Nevertheless, when James addressed the subject in his epistle, he wrote: "If any man among you seem to be religious, and bridleth not his tongue, but deceiveth his own heart, this man's religion is vain
Likewise, we see in Scripture that Jesus Christ did not care for many of the human expressions of worship that he had observed during his earthly ministry. Among the people of his day, religion was mostly a public ritual for the benefit of the people participating in the display. Christ said: "And when thou prayest, thou shalt not be as the hypocrites are: for they love to pray standing in the synagogues and in the corners of the streets, that they may be seen of men. Verily I say unto you, They have their reward." Matthew 6:5 We also read in the Gospel of Luke: "And he spake this parable unto certain which trusted in themselves that they were righteous, and despised others: Two men went up into the temple to pray; the one a Pharisee, and the other a publican. The Pharisee stood and prayed thus with himself, God, I thank thee, that I am not as other men are, extortioners, unjust, adulterers, or even as this publican. I fast twice in the week, I give tithes of all that I possess. And the publican, standing afar off, would not lift up so much as his eyes unto heaven, but smote upon his breast, saying, God be merciful to me a sinner. I tell you, this man went down to his house justified rather than the other: for every one that exalteth himself shall be abased; and he that humbleth himself shall be exalted." Luke 18:9-14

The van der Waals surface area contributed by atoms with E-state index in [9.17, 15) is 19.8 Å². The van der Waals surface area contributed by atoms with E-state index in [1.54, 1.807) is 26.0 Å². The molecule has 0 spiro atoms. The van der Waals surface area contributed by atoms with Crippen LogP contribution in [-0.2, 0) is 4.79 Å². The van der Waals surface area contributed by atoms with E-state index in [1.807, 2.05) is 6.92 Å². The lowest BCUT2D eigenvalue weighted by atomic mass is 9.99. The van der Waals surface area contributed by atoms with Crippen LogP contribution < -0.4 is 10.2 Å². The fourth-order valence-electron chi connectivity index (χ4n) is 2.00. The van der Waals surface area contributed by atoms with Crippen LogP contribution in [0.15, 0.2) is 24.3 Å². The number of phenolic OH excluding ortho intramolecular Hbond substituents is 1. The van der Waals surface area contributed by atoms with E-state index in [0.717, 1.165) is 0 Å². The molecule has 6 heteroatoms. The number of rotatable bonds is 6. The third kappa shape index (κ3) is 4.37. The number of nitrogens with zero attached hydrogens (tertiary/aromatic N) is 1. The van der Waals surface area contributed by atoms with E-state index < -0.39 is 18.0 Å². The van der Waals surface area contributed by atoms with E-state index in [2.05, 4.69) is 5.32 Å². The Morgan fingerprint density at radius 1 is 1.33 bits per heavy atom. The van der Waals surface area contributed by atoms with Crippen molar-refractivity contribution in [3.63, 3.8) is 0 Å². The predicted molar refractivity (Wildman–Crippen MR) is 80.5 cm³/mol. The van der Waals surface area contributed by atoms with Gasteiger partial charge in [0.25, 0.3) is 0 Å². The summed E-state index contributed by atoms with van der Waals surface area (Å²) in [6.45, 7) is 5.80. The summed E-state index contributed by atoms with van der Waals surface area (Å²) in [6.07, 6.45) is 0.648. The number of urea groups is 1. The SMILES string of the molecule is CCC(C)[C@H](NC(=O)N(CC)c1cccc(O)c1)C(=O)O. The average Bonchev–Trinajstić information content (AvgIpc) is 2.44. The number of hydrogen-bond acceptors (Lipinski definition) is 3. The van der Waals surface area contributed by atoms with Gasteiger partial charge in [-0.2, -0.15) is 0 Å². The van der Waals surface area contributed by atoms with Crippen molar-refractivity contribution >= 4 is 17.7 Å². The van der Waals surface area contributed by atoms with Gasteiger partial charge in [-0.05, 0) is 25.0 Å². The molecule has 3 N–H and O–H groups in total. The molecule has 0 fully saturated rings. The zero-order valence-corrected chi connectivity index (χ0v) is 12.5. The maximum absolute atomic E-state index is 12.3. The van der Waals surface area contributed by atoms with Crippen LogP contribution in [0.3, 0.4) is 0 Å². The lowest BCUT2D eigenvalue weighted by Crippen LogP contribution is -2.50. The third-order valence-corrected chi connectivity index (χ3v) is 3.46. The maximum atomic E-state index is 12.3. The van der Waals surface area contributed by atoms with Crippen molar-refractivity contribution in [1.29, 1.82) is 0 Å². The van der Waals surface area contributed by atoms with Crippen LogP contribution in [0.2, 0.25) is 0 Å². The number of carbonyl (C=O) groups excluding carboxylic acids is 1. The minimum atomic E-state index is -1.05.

Clearly, God's notions of religion are different from human notions of religion. People have created structures and organized each other into many different groups that claim to have the worship of God as their objective. When Christ's disciples were struggling to gain the mastery over each other, he told them: "Ye know that they which are accounted to rule over the Gentiles exercise lordship over them; and their great ones exercise authority upon them. But so shall it not be among you: but whosoever will be great among you, shall be your minister
In a statement at the end of his ministry on this earth, Christ said something to Peter that strongly implies that he knew many people would come to regard Peter as the chief of the apostles. He asked Peter three different times if Peter loved him better than the other apostles. "Of course!" Peter replied, "you know I do." Each time, Christ told Peter to feed his lambs or sheep. The message to Peter was clear: If you really love me and want to serve me, then take care of my flock - feed and nourish them. John 21:15-18 How many of the leaders and flocks within the Christian community are worshiping God in that spirit today?